Yes, the waif-parent will be furious, likely more crumpled in crocodile tears and determined helplessness, but that is not ours to fix.  Let your enF and NM muddle their way through their problems and needs, and if "outsiders" eventually need to come in to help them, so be it.  They've not earned your attention beyond what you've already selflessly provided, and you're likely "done", had your intense sheep-dipping in dysfunctional toxic parental expectation, demand, and cruel punishment. 

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Malini

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Re: how to deal with a waif
« Reply #8 on: October 11, 2018, 12:22:06 PM »

Quote
I have no idea how to deal with a waif. I know that not a single cell in my body trusts this is true weakness, shame, humility, hurt, pain. I am quite sure uNBPDm is hurt and in pain, absolutely. But I don't trust what I am seeing in her behavior.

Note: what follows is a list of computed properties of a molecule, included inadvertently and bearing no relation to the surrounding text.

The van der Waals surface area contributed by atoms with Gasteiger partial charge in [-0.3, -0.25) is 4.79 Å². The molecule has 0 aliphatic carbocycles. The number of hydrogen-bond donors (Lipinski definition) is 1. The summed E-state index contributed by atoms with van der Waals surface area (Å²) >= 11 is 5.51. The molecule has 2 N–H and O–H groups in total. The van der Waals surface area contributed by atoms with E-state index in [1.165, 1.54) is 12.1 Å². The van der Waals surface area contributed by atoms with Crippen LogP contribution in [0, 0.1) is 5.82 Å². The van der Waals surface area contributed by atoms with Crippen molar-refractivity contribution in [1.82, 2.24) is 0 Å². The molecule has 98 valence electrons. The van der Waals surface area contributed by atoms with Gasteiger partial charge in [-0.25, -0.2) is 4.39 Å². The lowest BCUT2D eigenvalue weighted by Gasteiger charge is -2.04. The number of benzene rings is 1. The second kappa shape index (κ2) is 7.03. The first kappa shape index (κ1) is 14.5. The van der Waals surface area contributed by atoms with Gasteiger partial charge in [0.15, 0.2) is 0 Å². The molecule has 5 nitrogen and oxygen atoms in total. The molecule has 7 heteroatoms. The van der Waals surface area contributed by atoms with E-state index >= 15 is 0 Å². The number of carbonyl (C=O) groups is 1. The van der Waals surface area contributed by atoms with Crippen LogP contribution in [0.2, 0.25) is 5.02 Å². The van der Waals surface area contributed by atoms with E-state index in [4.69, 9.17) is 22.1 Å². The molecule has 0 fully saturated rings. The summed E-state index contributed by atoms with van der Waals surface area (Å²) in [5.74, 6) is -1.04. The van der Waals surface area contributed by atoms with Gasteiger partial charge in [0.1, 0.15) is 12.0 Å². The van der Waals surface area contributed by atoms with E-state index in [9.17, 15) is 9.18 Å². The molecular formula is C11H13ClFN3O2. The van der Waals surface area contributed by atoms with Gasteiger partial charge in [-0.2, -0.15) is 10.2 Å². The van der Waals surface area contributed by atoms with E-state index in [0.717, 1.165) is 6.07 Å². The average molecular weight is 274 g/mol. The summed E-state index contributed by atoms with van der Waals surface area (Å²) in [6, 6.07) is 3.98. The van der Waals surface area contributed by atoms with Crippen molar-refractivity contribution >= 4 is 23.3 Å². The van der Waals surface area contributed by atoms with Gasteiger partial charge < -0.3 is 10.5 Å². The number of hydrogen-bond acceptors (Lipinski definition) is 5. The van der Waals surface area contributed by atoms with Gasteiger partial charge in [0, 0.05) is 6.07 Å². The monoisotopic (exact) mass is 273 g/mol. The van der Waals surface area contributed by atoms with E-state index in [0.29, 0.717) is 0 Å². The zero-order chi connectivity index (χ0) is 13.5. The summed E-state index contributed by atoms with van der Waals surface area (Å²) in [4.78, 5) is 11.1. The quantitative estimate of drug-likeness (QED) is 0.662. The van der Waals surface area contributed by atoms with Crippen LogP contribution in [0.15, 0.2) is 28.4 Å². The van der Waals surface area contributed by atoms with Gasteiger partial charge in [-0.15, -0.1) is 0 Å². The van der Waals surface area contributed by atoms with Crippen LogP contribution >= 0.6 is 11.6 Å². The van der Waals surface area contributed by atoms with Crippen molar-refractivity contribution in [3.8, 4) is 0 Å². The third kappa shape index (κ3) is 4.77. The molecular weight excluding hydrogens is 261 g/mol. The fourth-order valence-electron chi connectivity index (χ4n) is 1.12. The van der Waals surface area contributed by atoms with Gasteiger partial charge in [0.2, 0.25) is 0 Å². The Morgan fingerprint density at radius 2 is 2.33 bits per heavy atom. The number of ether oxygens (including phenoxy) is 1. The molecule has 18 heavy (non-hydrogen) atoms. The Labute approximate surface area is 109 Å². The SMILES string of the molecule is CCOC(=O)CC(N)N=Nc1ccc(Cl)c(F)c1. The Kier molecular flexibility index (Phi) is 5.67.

Probably because you can see her exhibit different behaviour to all those other 'lovely young people' she likes to surround herself with.

I feel as if my NM is like the two-faced Greek God Janus. She only showed the Witch to my B, shouting, anger, threatening, rancorous, revenge-seeking behaviour. And to me The Waif, 'poor me, after all the years of alcoholism of your father, and now I stand to lose my son, my grandchildren, the only things I have left in my life'  :violin: and tears....

The Waif kept me enmeshed with guilt and obligation, looking for solutions that were impossible to find until she showed me The Witch and that sent me spiralling on the path OOTF.